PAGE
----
Pregnancy Week by Week

Get a window on what’s happening in your pregnancy, week by week. From week four to week 42, your baby is experiencing a miraculous transformation from a clump of cells to a fully formed (and totally cute) newborn. Just imagine, as early as five weeks, your baby is already starting to form major organs (heart, stomach, liver, and kidneys) and systems (digestive, circulatory, nervous). By eight weeks, your raspberry-sized womb-mate is moving her arms and legs. At the beginning of your second trimester (week 14), your wee one is sucking his thumb. By week 28, the first week of the third trimester, baby (now as big as an eggplant) is prepping for breathing, developing his eyesight and packing on pounds in anticipation of life outside the womb. Each week is a new miracle. Less miraculous is how a mom-to-be may feel. Pregnancy Week-by-Week charts your baby’s development but also lets mom know what she might be feeling during each week of her pregnancy. Pregnancy week by Week includes everything mom needs to know to feel a sense of control over her pregnancy. Each week offers a complete guide to what you might feel, your must-do’s, your nice-to do’s, and answers and advice on everything pregnancy-related. Plus each week’s guide offers tips on maintaining a healthy and comfortable pregnancy from strategies on coping with pregnancy symptoms (morning sickness anyone?) to ideas for healthy eating, and pointers on talking to your OB. Let us guide you along your pregnancy, week by week.

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Q&A: Baby blues or depression?

How do I tell true depression apart from the baby blues?

Re: How do I tell true depression apart from the baby blues?

The Bump Expert

The first month or two with baby can be tough, we know. It's okay to feel overwhelmed when everything around you is suddenly changing. Being a mommy is a tough job, so expect that you'll need time to adjust.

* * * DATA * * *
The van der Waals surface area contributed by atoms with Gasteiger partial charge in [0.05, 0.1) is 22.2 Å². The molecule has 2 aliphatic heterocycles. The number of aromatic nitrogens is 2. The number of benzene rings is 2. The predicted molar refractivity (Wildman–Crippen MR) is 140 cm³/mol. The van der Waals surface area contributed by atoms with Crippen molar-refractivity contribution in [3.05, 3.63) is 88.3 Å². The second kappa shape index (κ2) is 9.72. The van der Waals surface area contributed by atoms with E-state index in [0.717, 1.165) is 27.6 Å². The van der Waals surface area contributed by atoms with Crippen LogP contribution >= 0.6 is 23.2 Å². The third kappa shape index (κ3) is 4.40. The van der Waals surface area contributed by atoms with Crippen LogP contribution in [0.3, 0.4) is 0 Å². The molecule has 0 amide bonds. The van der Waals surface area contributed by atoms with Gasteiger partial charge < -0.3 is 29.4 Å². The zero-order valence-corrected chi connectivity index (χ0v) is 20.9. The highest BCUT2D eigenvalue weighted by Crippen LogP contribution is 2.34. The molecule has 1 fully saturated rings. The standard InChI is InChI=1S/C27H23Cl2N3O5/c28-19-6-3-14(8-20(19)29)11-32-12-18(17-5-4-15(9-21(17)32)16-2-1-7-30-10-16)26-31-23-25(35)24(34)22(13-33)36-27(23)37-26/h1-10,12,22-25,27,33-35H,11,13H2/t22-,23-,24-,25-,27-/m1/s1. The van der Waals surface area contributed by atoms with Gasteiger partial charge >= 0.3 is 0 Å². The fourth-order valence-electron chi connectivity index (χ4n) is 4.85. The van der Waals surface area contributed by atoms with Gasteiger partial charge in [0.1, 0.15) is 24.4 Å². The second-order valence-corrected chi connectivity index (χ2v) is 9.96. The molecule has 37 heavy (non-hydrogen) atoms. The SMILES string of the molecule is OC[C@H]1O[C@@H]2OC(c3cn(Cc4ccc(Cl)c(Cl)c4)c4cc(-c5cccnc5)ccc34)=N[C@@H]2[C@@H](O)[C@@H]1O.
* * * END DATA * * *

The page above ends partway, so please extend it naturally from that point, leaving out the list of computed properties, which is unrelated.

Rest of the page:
Lots of women suffer from what's commonly called the baby blues, which can last anywhere from a few days to a few weeks after delivery. You may find yourself feeling low, unable to focus, lacking an appetite and having a hard time getting to sleep (even after baby's gone down). Some moms with the baby blues describe themselves as feeling isolated and emotionally fragile. If you're experiencing any of these symptom, you're not alone. This is a normal part of a baby (though it certainly may not feel that way) and is reported by about 70 to 80 percent of new moms. This doesn't mean you should minimize the rough emotions; rather, just remember that you're not abnormal and strange, and the feelings should pass.

Now, if the baby blues are still strong after a few weeks, head to your doctor. You might be suffering from postpartum depression, which is a serious illness that affects an estimated 10 percent of new moms, causing profound feelings of anger or sadness for months after childbirth. A strong sense of guilt, extreme fatigue and panic attacks are other common manifestations. While some symptoms of postpartum depression are similar to the baby blues (loss of appetite, inability to sleep, etc.), with true depression you may find your head going someplace darker, with thoughts of harming baby or yourself.

The only way to truly determine whether it's baby blues blues or postpartum depression is to speak with your doc. And remember, many women have been in the same position, and there are effective treatments. Though asking for help can be scary, there's no reason for you to feel ashamed. In fact, reaching out to others is one of the strongest things you can do -- for yourself and for your baby.

American College of Obstetrics and Gynecologists. Your pregnancy and birth. 4th ed. Washington, DC: ACOG; 2005.

Paula Kashtan

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